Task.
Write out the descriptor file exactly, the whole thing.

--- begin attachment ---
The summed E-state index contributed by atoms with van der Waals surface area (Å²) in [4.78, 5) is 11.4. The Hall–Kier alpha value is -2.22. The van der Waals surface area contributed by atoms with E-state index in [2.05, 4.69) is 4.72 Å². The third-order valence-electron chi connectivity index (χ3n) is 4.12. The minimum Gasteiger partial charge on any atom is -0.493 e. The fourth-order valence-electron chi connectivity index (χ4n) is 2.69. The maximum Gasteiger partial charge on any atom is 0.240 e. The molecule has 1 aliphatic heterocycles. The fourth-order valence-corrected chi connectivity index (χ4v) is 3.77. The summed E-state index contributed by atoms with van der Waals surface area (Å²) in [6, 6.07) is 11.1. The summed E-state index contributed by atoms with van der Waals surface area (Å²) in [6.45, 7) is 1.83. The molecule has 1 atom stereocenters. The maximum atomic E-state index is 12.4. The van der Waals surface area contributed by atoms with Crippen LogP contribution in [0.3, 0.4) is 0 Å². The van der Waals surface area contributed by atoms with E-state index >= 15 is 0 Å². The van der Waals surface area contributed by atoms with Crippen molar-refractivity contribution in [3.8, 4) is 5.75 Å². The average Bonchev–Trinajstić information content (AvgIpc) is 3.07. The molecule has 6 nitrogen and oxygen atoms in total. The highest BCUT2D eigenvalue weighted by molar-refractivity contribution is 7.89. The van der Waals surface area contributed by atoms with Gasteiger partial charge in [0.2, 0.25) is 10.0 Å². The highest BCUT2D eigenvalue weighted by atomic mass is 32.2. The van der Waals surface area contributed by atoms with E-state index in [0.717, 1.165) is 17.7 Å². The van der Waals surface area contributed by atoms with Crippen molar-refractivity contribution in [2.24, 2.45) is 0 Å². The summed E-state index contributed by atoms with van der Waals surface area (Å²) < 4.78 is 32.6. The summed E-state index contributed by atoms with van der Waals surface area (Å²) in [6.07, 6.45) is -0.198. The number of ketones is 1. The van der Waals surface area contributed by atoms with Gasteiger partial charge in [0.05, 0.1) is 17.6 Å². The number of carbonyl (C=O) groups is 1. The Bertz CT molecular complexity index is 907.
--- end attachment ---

The summed E-state index contributed by atoms with van der Waals surface area (Å²) in [4.78, 5) is 11.4. The Hall–Kier alpha value is -2.22. The van der Waals surface area contributed by atoms with E-state index in [2.05, 4.69) is 4.72 Å². The third-order valence-electron chi connectivity index (χ3n) is 4.12. The minimum Gasteiger partial charge on any atom is -0.493 e. The fourth-order valence-electron chi connectivity index (χ4n) is 2.69. The maximum Gasteiger partial charge on any atom is 0.240 e. The molecule has 1 aliphatic heterocycles. The fourth-order valence-corrected chi connectivity index (χ4v) is 3.77. The summed E-state index contributed by atoms with van der Waals surface area (Å²) in [6, 6.07) is 11.1. The summed E-state index contributed by atoms with van der Waals surface area (Å²) in [6.45, 7) is 1.83. The molecule has 1 atom stereocenters. The maximum atomic E-state index is 12.4. The van der Waals surface area contributed by atoms with Crippen LogP contribution in [0.3, 0.4) is 0 Å². The van der Waals surface area contributed by atoms with E-state index >= 15 is 0 Å². The van der Waals surface area contributed by atoms with Crippen molar-refractivity contribution in [3.8, 4) is 5.75 Å². The average Bonchev–Trinajstić information content (AvgIpc) is 3.07. The molecule has 6 nitrogen and oxygen atoms in total. The highest BCUT2D eigenvalue weighted by molar-refractivity contribution is 7.89. The van der Waals surface area contributed by atoms with Gasteiger partial charge in [0.2, 0.25) is 10.0 Å². The highest BCUT2D eigenvalue weighted by atomic mass is 32.2. The van der Waals surface area contributed by atoms with E-state index in [0.717, 1.165) is 17.7 Å². The van der Waals surface area contributed by atoms with Crippen molar-refractivity contribution in [2.24, 2.45) is 0 Å². The summed E-state index contributed by atoms with van der Waals surface area (Å²) < 4.78 is 32.6. The summed E-state index contributed by atoms with van der Waals surface area (Å²) in [6.07, 6.45) is -0.198. The number of ketones is 1. The van der Waals surface area contributed by atoms with Gasteiger partial charge in [0.05, 0.1) is 17.6 Å². The number of carbonyl (C=O) groups is 1. The Bertz CT molecular complexity index is 907.